Congress Repeals OSHA Recordkeeping Rule 23:40, June 1, 2017

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Congress Repeals OSHA Recordkeeping Rule

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Some members of Congress are trying to restore a US Occupational Health and Safety Administration (OSHA) recordkeeping rule that would give OSHA more time to impose penalties on employers who fail to keep records of workers’ injuries or illnesses.  

OSHA Reporting Requirements

When an employee suffers a work-related injury or illness, OSHA requires employers to prepare incident reports and injury logs within 7 days of the incident, and to create a year-end summary. These documents must be kept for five years. But OSHA has only six months after “the occurrence of a violation” to issue a citation. According to OSHA, for decades it has interpreted the “occurrence of a violation” to include the five years for which a company must keep records.

The Volks Rule

In May 2006 OSHA inspected the records of Volks Constructors, going back to January of 2002. OSHA found 67 violations of the requirement to keep proper incident reports, 102 violations of the requirement to enter injuries into the injury log, one violation of the requirement to carry out a year-end review in 2005, and one violation because the wrong person certified a year-end summary. OSHA issued citations and fines in November 2006. Volks protested that the latest improperly recorded injury was in April 2006, and so OSHA’s citations were not within the six-month statute of limitations. OSHA argued that Volks’ violations, going back to 2002, were still occurring when the inspection began on May 10, 2006. But in 2012, a court agreed with Volks that OSHA could not impose the fines.

In an attempt to remedy what it saw as a safe harbor for employees who failed to report workplace incidents, OSHA proposed a rule, informally known as the “Volks” rule, that would start the six-month limitations period on the date OSHA identified a violation. “The duty to record an injury or illness continues for as long as the employer must keep records of the recordable injury or illness,” said OSHA, adding that “the duty does not expire just because the employer fails to create the necessary records when first required to do so.” The rule was finalized in December 2016 and became effective January 18, 2017.

In March and April 2017, Congress and President Trump used the Congressional Review Act (CRA) to repeal the new OSHA recordkeeping rule, calling it a “power grab” that created “regulatory confusion for small businesses.”

Accurate Workplace Injury and Illness Records Restoration Act

Because Congress used the CRA to disapprove OSHA’s rule, OSHA can’t issue a new rule that’s substantially the same as the repealed rule unless Congress passes a new law requiring it. With that in mind, on May 16, 2017, several members of the US House of Representatives introduced H.R.2428, the Accurate Workplace Injury and Illness Records Restoration Act, which would give OSHA the authority to reissue the rule.  

“By overturning the OSHA recordkeeping rule,” said Senator Richard Blumenthal (D-CT) in a press release, “Congress created a safe harbor for employers to underreport work-related injuries, illnesses, and deaths. Accurate records are essential to identifying and correcting workplace hazards which cause serious injuries. When the patterns of injuries and illnesses are not reported, they are masked from workers and OSHA, and corrective actions needed to save a life or a limb will not be taken.“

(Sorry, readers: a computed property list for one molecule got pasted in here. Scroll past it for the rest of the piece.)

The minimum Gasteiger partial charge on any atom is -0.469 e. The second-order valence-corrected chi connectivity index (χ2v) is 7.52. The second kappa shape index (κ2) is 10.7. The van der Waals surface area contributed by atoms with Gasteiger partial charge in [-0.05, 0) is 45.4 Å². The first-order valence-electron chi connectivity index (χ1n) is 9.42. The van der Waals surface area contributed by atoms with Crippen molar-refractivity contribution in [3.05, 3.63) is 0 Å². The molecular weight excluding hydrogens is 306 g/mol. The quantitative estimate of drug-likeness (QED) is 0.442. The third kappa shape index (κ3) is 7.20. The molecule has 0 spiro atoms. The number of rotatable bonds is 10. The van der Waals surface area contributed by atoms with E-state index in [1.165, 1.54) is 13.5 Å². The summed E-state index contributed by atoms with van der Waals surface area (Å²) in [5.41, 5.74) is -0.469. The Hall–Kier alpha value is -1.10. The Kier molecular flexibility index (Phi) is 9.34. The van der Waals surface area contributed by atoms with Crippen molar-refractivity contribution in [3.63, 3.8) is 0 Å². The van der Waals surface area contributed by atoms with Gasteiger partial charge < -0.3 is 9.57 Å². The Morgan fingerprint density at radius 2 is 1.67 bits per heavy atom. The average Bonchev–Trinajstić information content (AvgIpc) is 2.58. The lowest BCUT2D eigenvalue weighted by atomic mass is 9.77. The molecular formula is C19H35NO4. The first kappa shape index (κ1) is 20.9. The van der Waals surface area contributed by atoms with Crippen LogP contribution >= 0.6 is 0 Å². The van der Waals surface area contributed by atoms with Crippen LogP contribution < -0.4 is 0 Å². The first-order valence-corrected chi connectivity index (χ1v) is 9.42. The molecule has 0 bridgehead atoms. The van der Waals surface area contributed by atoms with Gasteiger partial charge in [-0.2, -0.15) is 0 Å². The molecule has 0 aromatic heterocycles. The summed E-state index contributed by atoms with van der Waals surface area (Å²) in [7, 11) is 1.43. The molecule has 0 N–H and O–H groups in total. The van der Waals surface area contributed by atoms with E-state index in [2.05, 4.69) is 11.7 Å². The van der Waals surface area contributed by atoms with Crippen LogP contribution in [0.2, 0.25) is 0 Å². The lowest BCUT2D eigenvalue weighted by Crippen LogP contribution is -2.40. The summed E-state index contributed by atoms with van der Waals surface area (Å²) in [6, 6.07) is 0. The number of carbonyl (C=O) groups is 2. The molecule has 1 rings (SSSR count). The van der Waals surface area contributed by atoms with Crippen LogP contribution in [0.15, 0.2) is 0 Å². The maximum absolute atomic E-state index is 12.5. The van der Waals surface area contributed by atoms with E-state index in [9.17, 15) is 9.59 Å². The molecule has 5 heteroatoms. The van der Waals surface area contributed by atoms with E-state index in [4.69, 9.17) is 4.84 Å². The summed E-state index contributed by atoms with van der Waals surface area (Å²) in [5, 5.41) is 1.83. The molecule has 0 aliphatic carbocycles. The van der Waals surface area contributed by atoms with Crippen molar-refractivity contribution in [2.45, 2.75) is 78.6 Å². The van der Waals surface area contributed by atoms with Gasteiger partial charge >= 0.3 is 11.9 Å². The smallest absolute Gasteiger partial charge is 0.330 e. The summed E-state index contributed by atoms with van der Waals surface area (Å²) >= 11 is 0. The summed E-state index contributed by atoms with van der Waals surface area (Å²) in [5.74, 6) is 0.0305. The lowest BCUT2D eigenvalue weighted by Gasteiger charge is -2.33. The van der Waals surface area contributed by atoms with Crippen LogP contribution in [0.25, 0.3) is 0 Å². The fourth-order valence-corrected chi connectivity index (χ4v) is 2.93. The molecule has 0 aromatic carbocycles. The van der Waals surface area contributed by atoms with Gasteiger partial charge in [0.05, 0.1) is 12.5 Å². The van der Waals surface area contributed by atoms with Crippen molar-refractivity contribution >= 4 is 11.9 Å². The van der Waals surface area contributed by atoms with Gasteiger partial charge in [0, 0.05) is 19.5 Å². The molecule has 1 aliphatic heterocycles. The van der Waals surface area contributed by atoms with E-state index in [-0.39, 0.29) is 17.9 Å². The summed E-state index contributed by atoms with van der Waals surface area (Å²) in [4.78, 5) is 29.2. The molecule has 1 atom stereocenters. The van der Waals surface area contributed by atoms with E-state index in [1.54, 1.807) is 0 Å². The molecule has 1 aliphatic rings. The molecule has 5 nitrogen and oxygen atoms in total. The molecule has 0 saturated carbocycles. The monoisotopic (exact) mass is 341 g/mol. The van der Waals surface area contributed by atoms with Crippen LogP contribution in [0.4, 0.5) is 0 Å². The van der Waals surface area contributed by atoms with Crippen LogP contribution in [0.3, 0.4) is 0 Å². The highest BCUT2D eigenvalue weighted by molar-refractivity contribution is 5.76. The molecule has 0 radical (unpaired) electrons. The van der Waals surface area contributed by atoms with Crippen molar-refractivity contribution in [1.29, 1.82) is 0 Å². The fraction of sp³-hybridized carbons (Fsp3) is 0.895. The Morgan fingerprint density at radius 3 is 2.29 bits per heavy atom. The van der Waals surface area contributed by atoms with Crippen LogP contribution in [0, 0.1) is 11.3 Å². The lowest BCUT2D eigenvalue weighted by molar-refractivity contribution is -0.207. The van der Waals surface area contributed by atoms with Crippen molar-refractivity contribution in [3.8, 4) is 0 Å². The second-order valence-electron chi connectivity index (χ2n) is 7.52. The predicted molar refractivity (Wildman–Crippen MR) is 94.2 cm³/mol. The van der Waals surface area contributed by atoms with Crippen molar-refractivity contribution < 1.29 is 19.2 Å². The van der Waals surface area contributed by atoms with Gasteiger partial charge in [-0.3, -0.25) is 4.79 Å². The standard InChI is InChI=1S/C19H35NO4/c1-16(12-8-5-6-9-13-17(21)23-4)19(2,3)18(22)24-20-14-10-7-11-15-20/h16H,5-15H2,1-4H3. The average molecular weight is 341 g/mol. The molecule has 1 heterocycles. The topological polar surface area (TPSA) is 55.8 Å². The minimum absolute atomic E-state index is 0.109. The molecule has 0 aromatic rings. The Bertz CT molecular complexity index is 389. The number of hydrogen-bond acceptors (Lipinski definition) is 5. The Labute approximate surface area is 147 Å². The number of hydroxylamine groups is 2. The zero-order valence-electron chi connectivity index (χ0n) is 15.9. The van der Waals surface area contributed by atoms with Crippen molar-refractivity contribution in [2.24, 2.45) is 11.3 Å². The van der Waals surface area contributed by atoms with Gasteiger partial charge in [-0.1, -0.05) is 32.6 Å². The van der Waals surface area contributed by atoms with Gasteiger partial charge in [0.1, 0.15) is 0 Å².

We’ve written before about the importance of providing safety training. If a company doesn’t promptly report an illness or injury and then keep the proper records, it’s almost impossible for employees and OSHA to recognize the danger of working conditions. In addition, if there is an OSHA investigation, companies can use their records to prove that they’ve acted to prevent safety violations in the past.

A Fact Sheet on H.R.2428 highlights what some legislators see as the main problem with the Volks court’s decision. “Since OSHA only has the resources to inspect each workplace once every one hundred fifty-four years, on average,” the Volks court’s strict interpretation of the six-month statute of limitations “provides little deterrent for employers who chose to under-record injuries.“

Other members of Congress don’t think OSHA has a resource problem. Rep. Bradley Byrne (R-Ala.) told the Washington Post: “I don’t think this is going to encourage noncompliance. I think that OSHA is being lazy on getting its investigations done.”

Employers are still required to follow OSHA recordkeeping requirements, even though OSHA’s enforcement of its recordkeeping requirements has been sharply curtailed. But OSHA recordkeeping inspections aren’t just about incident reports and logs.They’re meant to keep employees safe. Even if OSHA never sees the records, company management can examine them to determine whether safety procedures are adequate and whether they’re being followed by employees and supervisors.

Keeping records pursuant to OSHA recordkeeping rules can also give companies a heads-up on problems, so that management can prevent small violations from becoming deadly violations. With such information in hand, small and medium-sized companies can use OSHA’s on-site consultation program to get free, confidential advice that won’t result in OSHA penalties or citations.

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Christine Day
Christine Day is a legal editor at EverFi. She writes about employment law issues and tracks case law and legislative and regulatory updates. Before joining EverFi she worked in legal publishing, researching and writing about tax law, business law, and employment law. She earned her JD from the University of San Diego Law School and her BA from the University of Southern California.

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